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Windows flaw makes surfing riskier

Attackers have been using increasingly novel means to break into Windows systems, such as introducing doctored media files. Now joining that roster of dirty tricks are booby-trapped text fonts in web pages.

This column appears in the June 06 issue of PC Advisor, available now.

The bug sleuths at eEye Digital Security found a way to breach Windows' security by exploiting a flaw in the way the OS displays text on websites. Web designers often use embedded fonts to guarantee that the text on a page will be identical in every browser.

All a cyberthug has to do is create a corrupted font on a website and wait for unsuspecting visitors. When you view the affected font in Internet Explorer – or in any app that uses Windows to show the fonts in question – the doctored text triggers a buffer overflow, disabling your PC's security and allowing the thug to then take control of your computer. Reading or even just previewing an affected HTML email in Outlook or Outlook Express can be enough to launch the attack.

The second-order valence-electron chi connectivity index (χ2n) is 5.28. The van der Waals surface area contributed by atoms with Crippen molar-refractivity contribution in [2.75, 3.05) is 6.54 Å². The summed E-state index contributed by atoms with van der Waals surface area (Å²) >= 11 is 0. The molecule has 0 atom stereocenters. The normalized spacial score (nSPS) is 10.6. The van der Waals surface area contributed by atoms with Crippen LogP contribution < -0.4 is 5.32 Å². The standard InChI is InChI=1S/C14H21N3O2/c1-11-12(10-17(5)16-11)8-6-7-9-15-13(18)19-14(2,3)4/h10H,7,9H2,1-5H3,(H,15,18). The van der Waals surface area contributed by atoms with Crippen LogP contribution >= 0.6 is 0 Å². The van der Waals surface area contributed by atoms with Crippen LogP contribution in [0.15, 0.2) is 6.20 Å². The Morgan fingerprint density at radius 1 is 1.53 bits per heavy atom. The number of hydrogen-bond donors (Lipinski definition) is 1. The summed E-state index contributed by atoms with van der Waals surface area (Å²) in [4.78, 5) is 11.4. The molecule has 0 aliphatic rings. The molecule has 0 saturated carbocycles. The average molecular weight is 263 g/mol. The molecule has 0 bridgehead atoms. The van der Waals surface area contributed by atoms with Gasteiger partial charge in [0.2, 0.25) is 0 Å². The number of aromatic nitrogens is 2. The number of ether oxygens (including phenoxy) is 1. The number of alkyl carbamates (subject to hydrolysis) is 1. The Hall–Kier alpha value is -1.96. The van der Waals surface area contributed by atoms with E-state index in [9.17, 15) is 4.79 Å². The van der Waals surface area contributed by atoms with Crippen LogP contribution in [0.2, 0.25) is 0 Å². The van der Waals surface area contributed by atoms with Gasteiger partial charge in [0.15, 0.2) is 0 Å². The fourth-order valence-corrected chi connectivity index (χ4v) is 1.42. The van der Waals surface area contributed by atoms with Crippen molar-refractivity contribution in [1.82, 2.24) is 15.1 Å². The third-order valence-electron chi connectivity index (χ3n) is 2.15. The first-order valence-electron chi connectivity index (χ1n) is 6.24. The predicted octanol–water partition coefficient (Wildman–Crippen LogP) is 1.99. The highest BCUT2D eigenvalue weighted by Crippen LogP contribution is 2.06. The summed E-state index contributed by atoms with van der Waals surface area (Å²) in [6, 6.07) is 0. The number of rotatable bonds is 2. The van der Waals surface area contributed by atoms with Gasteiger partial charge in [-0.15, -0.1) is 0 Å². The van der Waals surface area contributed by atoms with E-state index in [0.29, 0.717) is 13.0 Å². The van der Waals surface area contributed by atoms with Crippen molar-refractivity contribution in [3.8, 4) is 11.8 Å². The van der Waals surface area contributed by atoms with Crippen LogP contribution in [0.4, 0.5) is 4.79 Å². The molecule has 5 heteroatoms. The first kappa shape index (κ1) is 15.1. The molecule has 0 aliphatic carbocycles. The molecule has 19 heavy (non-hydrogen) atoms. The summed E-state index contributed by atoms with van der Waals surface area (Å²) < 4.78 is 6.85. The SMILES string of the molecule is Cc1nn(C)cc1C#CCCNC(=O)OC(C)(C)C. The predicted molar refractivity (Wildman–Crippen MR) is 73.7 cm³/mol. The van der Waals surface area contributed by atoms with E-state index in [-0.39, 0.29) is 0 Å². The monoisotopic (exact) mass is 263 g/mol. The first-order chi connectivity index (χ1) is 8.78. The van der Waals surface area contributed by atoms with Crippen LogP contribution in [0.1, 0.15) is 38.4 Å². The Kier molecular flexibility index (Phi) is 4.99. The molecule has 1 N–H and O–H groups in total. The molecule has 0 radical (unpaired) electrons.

This flaw affects all versions of Windows, from Windows 98 through XP SP2, which means the majority of people online are at risk. Microsoft has distributed the patch via Windows Update. You can get it here.

The discovery follows a recent rash of attacks that exploited holes in the way Windows displays certain types of images embedded in web pages. Smart crackers figured out how to use WMF (Windows metafile) images to disable a PC's security.

More than ever, it pays to be careful what you click. These vulnerabilities are especially troubling because you can compromise your system just by looking at a poisoned email message or web page.

Block Outlook hole

A separate vulnerability affecting Outlook 2000, XP or 2003 users may give a hacker control of your system as well. Again, you simply have to open or preview a doctored email to be compromised. Outlook's mishandling of a file format called TNEF (Transport Neutral Encapsulation Format) is to blame. The problem is 'critical' in Microsoft’s eyes because the app uses TNEF when it sends or receives email in the commonly used RTF (Rich Text Format).

You can download it here.

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